Though the media keeps calling him "abortion doctor Kermit Gosnell" it's obvious to all of us that he was anything but a doctor. Gosnell, 72, stands accused of running a literal horror show he calledthe Women's Medical Society. Most of us have read about the unsanitary instruments, unlicensed practitioners, fetuses held in milk jugs and blood spattered floor. Originally, Gosnell was charged with eight counts of murder, those charges were reduced to five counts of murder after the judge ruled in his favor on those three counts. How exactly did this happen?
Gosnell's defense attorney Jack McMahon, argued to Judge Jefferey Minehart that, "There is not one piece...of objective, scientific evidence that anyone was born alive at Gosnell's clinic." Seven of the murder charges pertained to the death of newborn babies, which Gosnell delivered regularly via induced vaginal labor. Gosnell regularly performed abortions after the 24-week cutoff period which is against is law in Pennsylvania. Former employees reported practicing what Gosnell called "snipping." This involved severing the spinal cord from the brain. Judge Jefferey Minehart has not yet given any reason for why he dropped three of the charges. Gosnell is also charged with the third-degree murder of the death of a patient, though many more were severely injured or maimed while under his "care."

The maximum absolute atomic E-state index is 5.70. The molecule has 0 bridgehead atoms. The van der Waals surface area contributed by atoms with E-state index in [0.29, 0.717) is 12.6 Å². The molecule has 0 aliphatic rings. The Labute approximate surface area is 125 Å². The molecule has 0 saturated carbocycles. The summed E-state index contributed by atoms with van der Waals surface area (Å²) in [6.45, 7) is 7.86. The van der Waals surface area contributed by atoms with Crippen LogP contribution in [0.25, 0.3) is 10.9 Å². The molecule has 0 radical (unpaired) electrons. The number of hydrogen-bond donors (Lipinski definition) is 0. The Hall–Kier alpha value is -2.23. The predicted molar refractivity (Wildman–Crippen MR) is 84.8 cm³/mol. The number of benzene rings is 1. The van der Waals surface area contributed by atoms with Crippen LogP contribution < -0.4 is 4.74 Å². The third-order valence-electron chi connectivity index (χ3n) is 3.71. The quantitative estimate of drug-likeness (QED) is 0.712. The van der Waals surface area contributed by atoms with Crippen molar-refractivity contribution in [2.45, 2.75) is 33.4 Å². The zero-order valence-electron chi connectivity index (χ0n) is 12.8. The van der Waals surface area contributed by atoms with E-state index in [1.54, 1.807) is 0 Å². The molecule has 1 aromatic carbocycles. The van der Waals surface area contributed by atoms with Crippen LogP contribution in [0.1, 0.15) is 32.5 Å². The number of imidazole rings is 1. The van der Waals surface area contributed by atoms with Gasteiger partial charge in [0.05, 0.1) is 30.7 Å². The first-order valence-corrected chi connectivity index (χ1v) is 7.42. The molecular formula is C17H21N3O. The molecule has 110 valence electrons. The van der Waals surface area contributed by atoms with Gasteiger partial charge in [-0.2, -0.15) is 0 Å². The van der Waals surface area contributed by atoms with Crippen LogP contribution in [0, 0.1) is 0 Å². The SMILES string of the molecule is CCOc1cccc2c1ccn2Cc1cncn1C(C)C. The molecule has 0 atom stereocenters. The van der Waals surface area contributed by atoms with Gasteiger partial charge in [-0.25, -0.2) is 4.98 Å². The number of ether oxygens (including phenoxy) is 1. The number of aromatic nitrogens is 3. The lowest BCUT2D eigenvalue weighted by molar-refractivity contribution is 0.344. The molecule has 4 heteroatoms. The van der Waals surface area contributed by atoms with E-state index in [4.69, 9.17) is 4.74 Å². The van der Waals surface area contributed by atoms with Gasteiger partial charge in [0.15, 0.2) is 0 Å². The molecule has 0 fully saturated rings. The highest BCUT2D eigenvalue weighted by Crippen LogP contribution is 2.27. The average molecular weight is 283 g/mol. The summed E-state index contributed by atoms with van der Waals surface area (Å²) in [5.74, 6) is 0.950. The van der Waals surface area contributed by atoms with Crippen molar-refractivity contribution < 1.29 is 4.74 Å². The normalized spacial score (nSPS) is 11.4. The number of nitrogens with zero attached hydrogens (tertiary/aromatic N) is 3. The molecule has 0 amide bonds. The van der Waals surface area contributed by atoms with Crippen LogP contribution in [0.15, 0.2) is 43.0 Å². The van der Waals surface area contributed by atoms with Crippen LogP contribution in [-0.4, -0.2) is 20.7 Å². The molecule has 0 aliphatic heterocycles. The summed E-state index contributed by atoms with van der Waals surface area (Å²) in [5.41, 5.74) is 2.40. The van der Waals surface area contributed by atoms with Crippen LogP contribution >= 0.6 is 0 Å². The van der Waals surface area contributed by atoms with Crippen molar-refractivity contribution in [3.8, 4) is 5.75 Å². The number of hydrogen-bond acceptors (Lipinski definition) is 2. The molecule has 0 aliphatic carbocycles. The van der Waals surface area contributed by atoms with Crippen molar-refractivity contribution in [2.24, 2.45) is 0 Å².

The clinic first opened its doors in 1979 and despite some 46 lawsuits against him, he remained in business performing abortions in exchange for cash. Gosnell plead not guilty to all of the charges against him. The grand jury investigation into Gosnell is over 300 pages long. His defense team will try to paint the case against Gosnell as a witch hunt, that none of the fetuses in question were born alive and that despite the facilities appearance, the clinic was operating within normal parameters. The trial first began on March 18 and is expected to last two months. The five murder charges he faces carry with them the maximum penalty of death.